A lot of times when I’m talking to Lorraine, it’s just about perennials and what annual flowers she’s planted in the front garden, and wigs or not wigs, and where do I get my wigs for Norma Bates, and you know… This is the stuff that she and I spend time talking about. Sharing meatball recipes and stuff like that. I really rely on the reading material. It’s anguish. I know, in the stuff that I’ve read - and, again, whether it’s madness, whether it’s negative mysticism that gets a hold of someone - it is sheer spiritual anguish to feel that on behalf of someone. She feels. It plays on her emotions, on her body. She feels it physically. She was never afraid of the human. She was afraid of the inhuman. I just saw one of the episodes on Sally Jesse Raphael where they received a bunch of skepticism. If you look at her, she never lost her cool. Ed lost his cool quite a bit. I think she was just so secure in her gift. I think there’s a reason she was the go-to medium for decades. She was the one police called. I don’t think she had anything to prove to anyone, but to whatever entity was in the room.
Has Lorraine changed over the years?
Vera Farmiga: She has and she hasn’t. I think she just became more of herself, like the way we all do. Yes, she was weary, but she’s a very [fun person]. It’s interesting having gone through years and years and years of this, she’s actually quite light-hearted and joyful and gentle. When you meet some of the other girls who were involved in the Enfield case as grownups now - either this case or the other case we explore in [the first] Conjuring - they have a real sense of being haunted. It clung to them. But Lorraine doesn’t. She has a real effervescence. I don’t experience that. I just really experience a joyful sweetheart. A heart-on-two-feet kind of woman. I know how her speech patterns changed, I see how her physicality changed when I break things down. Ed and Lorraine had an extraordinary love, they were an extraordinary duo. They were such a dynamic couple and they had a fierce love for each other and they had a best friendship. All I had to do, really, is keep that in mind.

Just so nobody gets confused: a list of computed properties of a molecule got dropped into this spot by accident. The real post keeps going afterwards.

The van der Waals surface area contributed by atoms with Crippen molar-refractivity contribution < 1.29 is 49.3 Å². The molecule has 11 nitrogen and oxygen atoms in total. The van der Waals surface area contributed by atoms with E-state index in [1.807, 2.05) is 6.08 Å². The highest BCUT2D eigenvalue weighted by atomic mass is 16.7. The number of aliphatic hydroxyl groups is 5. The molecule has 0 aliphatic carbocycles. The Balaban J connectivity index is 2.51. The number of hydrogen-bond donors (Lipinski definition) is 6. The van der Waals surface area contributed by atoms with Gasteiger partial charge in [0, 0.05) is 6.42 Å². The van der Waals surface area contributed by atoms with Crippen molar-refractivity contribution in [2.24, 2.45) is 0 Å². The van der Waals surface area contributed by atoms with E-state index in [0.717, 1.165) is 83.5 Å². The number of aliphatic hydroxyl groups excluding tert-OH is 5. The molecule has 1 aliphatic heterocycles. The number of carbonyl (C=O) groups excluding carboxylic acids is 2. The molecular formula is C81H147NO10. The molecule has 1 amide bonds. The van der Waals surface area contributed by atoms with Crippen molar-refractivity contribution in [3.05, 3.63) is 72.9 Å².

Reprising their roles, Oscar nominee Vera Farmiga (Up In the Air, Bates Motel) and Patrick Wilson (Insidious, Fargo), star as Lorraine and Ed Warren, who, in one of their most terrifying paranormal investigations, travel to north London to help a single mother raising four children alone in a house plagued by malicious spirits.
The Conjuring 2 opens in theaters June 10, 2016.